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  • Norman Young

John C. Calhoun Joins Social Media to Defend Abortion

Democrats are on defense about abortion. Ever since Governor Ralph Northam made some uncomfortable comments in defense of a late-term abortion bill in Virginia, Republicans have attacked Democrats mercilously. In February, Senator Ben Sasse forced Senate Democrats to go on record in support of infanticide by sponsoring legislation to protect infants born alive during failed abortion procedures. Donald Trump recently published regulatory changes to the Title X federal grant program which prevents federal funds from being used for abortion referrals. In response to these attacks, Democrats are scrambling for ways to rhetorically distance themselves from infanticide while referring to Trump’s Title X reforms euphemistically as a “gag rule.”

Not everyone is happy with the Democratic Party’s defensive posture on abortion, however. This is especially true of Democrat firebrand and notorious slavery apologist John C. Calhoun, who decided, last week, to join the political discussion via Twitter. Unlike other Democratic politicians, Calhoun vocally defends the abortion industry not merely as a necessary evil, but as a positive good. Under the twitter handle @Calhoun_J_C, the former vice president proudly describes abortion as a "noble, Democratic institution,” even going so far as to call Virginia’s abortion doctors “true Southern gentlemen.”

Calhoun, who lived through the politically tumultuous early 1800s, is prepared for a long, drawn-out fight over the abortion institution. He knows that the pro-Life side will never willingly give up their moral crusade, just as the Abolitionists never gave up theirs. The zealous religiosity of his party's political opponents is all too familiar to him.

"Abortion abolitionists" is Calhoun's disparaging term for pro-Life Republicans. But radical Republicans are not the only political group subjected to his fierce, political ire. From time to time, Calhoun will vent his frustration at fellow Democrats when they are, in his view, insufficiently committed to Democratic institutions. He labels those in his party who are troubled by his bold, moral defenses of abortion as “snowflakes” (yes, Calhoun is apparently fluent in social media lingo). Democrats who want to leave room inside their tent for Americans who are “personally opposed, politically supportive” of abortion are branded by Calhoun as “sell-outs” and attacked for ceding important moral high ground to the Republican Party.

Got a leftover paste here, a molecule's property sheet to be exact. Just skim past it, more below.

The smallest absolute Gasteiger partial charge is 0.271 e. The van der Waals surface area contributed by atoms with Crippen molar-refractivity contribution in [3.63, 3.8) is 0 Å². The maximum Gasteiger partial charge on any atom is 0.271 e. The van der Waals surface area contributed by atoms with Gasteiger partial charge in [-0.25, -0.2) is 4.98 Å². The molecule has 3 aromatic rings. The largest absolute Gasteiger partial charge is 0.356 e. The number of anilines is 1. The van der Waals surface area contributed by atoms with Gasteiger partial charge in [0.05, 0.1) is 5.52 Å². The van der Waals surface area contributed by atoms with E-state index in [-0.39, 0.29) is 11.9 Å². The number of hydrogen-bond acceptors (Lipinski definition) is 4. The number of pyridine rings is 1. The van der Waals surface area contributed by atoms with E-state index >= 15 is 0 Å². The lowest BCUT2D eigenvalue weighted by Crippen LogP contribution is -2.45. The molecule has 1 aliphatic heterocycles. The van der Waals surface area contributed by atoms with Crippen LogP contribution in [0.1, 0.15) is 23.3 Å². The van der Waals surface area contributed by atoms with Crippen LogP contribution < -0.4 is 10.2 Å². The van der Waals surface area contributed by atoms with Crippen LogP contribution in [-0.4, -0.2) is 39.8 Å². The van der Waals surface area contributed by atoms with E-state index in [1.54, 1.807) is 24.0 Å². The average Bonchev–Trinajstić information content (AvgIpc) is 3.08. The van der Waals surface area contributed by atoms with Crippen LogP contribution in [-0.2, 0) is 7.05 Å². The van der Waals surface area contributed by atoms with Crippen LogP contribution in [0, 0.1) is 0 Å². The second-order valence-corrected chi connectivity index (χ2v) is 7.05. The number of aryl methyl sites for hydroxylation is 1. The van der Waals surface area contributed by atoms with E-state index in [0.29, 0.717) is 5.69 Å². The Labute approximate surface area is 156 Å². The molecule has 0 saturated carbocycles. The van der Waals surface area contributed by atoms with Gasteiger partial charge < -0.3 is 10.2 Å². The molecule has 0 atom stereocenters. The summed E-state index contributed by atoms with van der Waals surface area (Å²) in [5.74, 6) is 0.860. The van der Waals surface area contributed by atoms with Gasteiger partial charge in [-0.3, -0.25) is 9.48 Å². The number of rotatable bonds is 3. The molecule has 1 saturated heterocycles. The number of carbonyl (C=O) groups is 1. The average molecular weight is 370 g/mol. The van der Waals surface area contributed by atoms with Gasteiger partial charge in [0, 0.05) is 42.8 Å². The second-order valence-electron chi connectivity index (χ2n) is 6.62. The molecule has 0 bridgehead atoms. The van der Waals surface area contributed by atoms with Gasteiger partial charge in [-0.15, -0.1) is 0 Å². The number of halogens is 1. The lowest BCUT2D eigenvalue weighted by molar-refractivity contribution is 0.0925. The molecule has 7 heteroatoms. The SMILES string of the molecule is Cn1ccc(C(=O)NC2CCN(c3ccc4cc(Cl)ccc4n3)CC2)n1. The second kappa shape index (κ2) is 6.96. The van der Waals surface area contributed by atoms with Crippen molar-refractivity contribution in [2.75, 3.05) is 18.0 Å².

Having personally endured cultural defeat for his political party once before, John C. Calhoun gets testy about anything that could cast doubt on the morality of Democrat policy. He is desperate to ensure that, this time around, Democrats don’t make the same mistakes his generation made and one day find their precious abortion institution on the ash-heap of history.

Despite his often prickly and combative demeanor, a few tweets reveal a softer side to Calhoun, letting his followers see that his heart is in this fight on behalf of women. Unlike the abolition of slavery, which Calhoun insists threatened the economic security and way of life of the entire South (men, women, and children alike), the abolition of abortion primarily targets the female sex. Women are the ones, he argues, who bear the brunt of modern abolitionist policy. They are the ones who have the security of their economic future put in jeopardy by restricted access to abortion. Calhoun's heart breaks for women—especially Southern women—and these emotions are sometimes detectable in his tweets.

Calhoun recognizes that one of the central pillars of the abortion industry is the Supreme Court. Because of the conservative nature of court systems, stare decisis plays important role in preserving a desirable status quo. Had Calhoun foreseen the Dred Scott decision, in his day, he probably would have supported the precedent it set for the future American jurisprudence regarding the slavery institution. On Roe v. Wade, Calhoun emphasizes the importance of continuing to interpret the Constitution in a way that expands “rights” to the breaking point—where entire social institutions that are endorsed by an intransigent minority become untouchable. Justices who threaten this interpretation of the Constitution receive acerbic criticism.